We are told, quite plainly, to ‘buckle our seatbelts‘, giving us a clear impression that we are in for one wild ride just before this digital production of a play called Cock gets started. No wonder. With such a provocative title, this captivating play and production definitely grabs hold tight keeping our attention and our curiosity throughout. Streaming forth by DC’s Studio Theatre until April 18th, the company returns in triumph after a yearlong hiatus from producing theatre. Their first production of their 2020-21 subscription season unzips dramatically and artfully with clear focus, fun, and determination. As the players and fighters step strongly into the ring, Mike Bartlett’s (King Charles III) fascinating play revs its engines, throwing some unseen punches at one another, engaging the twists and turns as its central characters attempt to navigate attraction and frustration, with Cock truly at the circle’s epicenter.
This ultimate Cock fight is a complex trip centered around (and around) sexual desire and attraction. The play never lets up or offers an easy out as it jabs and pivots like a pro. As directed with a fierce fire by David Muse (Studio’s Constellations), the two fundamentally different souls that ignite the sexual battle pace and circle one another like boxers looking for an unguarded opening. Or should I say, like roosters looking for their opponent’s weak spot. “You’re eggs and I’m cheese,” he says, out of the blue, to his enlivened partner. A symbolism that reads right and wrong all at the same time, while not exactly telling the tale that will eventually follow. But now that the truth, the thing he just said, is out there, spoken and real, the idea voiced causes a gaping tear between the two lovers, making it seemingly impossible for the two to find their way back together again. Or is it?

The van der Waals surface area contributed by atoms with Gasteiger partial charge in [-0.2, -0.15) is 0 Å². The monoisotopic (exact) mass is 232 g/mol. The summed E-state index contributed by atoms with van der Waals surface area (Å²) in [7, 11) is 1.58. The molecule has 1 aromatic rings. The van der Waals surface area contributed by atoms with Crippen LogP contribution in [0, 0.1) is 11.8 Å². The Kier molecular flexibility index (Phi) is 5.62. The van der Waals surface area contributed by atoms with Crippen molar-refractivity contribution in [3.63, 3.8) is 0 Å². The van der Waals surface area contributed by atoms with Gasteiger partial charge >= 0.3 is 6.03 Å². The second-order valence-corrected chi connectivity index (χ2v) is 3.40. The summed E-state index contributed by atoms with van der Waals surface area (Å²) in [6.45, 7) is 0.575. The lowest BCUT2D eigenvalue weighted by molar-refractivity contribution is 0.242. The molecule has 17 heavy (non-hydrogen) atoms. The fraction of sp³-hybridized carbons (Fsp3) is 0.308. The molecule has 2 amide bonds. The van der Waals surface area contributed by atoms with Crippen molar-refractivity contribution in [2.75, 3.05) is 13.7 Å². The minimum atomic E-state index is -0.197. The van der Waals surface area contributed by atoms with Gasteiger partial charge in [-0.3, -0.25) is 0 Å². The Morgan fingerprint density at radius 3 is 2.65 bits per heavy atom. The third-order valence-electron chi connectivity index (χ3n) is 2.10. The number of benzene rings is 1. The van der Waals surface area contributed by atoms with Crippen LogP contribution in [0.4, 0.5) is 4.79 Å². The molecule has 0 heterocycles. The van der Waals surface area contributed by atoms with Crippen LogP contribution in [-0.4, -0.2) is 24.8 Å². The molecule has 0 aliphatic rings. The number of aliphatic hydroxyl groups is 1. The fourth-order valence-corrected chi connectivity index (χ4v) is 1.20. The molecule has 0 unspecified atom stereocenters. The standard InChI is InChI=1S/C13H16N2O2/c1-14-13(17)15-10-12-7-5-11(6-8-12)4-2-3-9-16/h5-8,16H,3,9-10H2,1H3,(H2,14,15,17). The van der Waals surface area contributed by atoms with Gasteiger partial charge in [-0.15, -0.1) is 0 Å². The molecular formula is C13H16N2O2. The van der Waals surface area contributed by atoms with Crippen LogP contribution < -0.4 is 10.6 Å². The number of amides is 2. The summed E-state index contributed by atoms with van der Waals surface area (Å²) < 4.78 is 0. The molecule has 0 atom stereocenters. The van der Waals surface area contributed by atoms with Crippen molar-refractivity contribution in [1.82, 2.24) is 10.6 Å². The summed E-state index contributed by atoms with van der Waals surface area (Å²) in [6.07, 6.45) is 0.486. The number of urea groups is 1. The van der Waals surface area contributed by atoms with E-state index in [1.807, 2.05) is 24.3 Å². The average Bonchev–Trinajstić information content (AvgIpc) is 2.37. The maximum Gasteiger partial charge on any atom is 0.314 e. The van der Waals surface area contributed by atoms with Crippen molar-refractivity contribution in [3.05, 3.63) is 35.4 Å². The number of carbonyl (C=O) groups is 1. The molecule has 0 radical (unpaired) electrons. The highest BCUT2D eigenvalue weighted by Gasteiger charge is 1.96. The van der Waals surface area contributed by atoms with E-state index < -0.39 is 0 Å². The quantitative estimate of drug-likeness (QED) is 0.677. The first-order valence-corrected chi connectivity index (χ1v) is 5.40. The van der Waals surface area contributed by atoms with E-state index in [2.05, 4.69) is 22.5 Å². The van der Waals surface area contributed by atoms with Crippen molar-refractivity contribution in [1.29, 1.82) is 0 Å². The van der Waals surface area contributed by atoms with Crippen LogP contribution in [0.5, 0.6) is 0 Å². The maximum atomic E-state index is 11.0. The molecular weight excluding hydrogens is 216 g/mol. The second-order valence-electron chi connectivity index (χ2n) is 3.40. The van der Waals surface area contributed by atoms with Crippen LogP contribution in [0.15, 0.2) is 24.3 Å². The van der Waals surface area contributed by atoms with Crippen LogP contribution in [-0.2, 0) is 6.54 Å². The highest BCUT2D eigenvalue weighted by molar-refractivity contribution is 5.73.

It’s quite the dramatic opening, one filled with a guttural energy as if hit by a car. The distance in between vibrates with tension and meaning, both illustrating the growing conflict between the characters while also giving a well intentioned nod to the problematic limitations of creating socially-distanced theater. The two circle around the rupture, trying to understand the idea of commitment in the presence of so many teddy bears. Then, with a virtual visual crack, felt even through the computer screen, the dynamic engagement shifts, thanks to some stellar work by Wes Calwell, the director of video; lighting designer, Colin K. Bills; and sound designer, James Bigbee Garver; throwing everything that was thought to be true into an alternate realm. It is as if the ground has shifted under their feet, leaving them unmoored and unable to quickly find their newly required balance in this new world order. “Love? Mad? She?” This reformation “needs some straightening out,” we are told, and in that one turning moment, the play on words slams Cock forward with a feisty level of fun and a clever clear intent.